Current workforce models that rely on economic indicators have seriously underestimated the rural RN shortage and its impact on rural hospitals. This cross-sectional study developed an algorithm using the concept of need and applied it to health service demand data in 66 counties of a midwestern state (1993-2002) to determine trends in RN shortages between urban and rural areas. Results showed that rural areas consistently had the largest gap between predicted need for RNs and numbers employed and that the rural RN shortages were significantly greater than in urban areas. This study suggests that adequate and geographically specific targets of RN need are essential, especially for rural areas, because of policy implications for rural hospital staffing and workforce planning. Inadequate workforce targets perpetuate the shortage, especially in rural areas, and exacerbate the very reasons that RNs leave over concerns for patient safety, inadequate staffing, and job dissatisfaction.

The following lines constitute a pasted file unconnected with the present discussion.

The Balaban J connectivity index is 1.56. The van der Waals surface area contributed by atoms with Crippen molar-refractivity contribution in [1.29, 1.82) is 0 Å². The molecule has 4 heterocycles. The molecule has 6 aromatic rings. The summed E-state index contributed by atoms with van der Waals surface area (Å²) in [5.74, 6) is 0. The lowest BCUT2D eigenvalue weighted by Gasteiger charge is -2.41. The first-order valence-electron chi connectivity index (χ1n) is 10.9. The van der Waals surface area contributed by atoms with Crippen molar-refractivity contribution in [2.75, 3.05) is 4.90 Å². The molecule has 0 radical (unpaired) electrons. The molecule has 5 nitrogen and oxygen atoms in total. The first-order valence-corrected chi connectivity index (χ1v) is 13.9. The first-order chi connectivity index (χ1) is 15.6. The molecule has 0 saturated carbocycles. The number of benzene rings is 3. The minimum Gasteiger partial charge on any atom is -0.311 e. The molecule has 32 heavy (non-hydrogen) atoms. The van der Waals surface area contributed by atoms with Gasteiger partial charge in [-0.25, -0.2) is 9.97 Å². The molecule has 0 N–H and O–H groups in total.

ASJC Scopus subject areas
- Leadership and Management
- Issues, ethics and legal aspects